There can be no assurance that, should we require additional financing, such financing will be available on terms and conditions acceptable to us. Should additional financing not be available on terms and conditions acceptable to us, additional actions may be required that could adversely impact our ability to continue to realize assets and satisfy liabilities in the normal course of business. The consolidated financial statements set forth in this annual report do not include any adjustments to reflect the possible future effects of these uncertainties.

Contractual Obligations

        Our long-term contractual commitments consist of operating leases for our facilities in Zug, Switzerland, and Franklin, Massachusetts that expire in September 2003 and August 2006, respectively. Future annual minimum payments under these operating leases are:


Minimum Operating Lease Obligations

Year(s)

  Amount
2003   $ 296,000
2004     285,000
2005     286,000
2006     191,000
   
  Total operating lease obligations   $ 1,058,00
   

        In addition to amounts accrued or payable as of December 31, 2002, we have purchase commitments to make payments to suppliers totaling approximately $792,000 during 2003.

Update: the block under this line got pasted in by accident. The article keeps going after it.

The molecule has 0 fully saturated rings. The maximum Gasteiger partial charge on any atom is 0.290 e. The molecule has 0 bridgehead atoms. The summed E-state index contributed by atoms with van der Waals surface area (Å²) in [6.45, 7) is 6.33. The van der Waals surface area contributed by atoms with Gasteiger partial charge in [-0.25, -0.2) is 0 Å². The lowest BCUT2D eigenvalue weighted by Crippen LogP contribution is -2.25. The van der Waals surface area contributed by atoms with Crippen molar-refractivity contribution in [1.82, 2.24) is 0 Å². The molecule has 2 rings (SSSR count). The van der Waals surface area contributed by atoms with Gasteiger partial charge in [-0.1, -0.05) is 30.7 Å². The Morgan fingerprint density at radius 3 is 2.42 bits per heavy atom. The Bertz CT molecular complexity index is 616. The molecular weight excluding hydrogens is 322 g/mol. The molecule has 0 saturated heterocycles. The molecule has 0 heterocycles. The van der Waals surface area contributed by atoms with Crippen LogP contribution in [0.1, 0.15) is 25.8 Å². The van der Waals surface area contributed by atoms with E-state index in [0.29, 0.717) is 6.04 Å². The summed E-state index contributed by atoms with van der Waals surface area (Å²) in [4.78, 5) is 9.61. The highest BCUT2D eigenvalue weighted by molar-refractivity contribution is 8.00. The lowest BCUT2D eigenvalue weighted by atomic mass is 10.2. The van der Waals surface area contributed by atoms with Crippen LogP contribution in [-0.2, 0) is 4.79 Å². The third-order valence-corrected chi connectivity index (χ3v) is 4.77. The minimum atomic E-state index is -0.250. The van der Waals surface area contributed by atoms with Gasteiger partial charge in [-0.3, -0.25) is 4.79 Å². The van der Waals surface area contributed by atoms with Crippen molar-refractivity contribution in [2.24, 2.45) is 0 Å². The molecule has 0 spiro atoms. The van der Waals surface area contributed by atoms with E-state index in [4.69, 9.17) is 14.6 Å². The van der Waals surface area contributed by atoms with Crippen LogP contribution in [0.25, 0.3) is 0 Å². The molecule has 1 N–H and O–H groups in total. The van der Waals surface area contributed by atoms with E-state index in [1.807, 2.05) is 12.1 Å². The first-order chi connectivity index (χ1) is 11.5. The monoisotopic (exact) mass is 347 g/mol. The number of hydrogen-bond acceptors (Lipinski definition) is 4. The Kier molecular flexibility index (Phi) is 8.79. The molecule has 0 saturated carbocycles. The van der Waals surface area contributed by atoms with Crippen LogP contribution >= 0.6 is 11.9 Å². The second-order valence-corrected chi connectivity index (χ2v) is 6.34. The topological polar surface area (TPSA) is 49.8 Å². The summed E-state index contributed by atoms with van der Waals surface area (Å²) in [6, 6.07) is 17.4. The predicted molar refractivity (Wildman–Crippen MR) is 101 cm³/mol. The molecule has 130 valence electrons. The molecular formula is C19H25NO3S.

Risk Factors

        The risks and uncertainties described below are not the only risks we face. Additional risks and uncertainties not presently known to us or that are currently deemed immaterial may also impair our business operations. If any of the following risks actually occur, our financial condition and operating results could be materially adversely affected.

22


        PLC Systems Inc. was founded in 1987. Prior to 2002 when we recorded a net profit, we had incurred operating losses in every year of our existence except 1995. We incurred net losses of $3,902,000 for the year ended December 31, 2001 and $7,410,000 for the year ended December 31, 2000. As of December 31, 2002, we had an accumulated deficit of $85,698,000. We have only just recently achieved profitability, and we cannot provide any assurance that we will continue to be profitable in the future. Moreover, although our business is not seasonal in nature, our revenues may tend to vary significantly from fiscal quarter to fiscal quarter.

        We develop and market one principal product line, which consists of two patented high-powered carbon dioxide laser systems, known as the Heart Laser Systems, and related TMR disposable kits. Approximately 92% and 90% of our revenues in the years ended December 31, 2002 and December 31, 2001, respectively, were derived from the sales and service of our Heart Laser Systems and related disposables.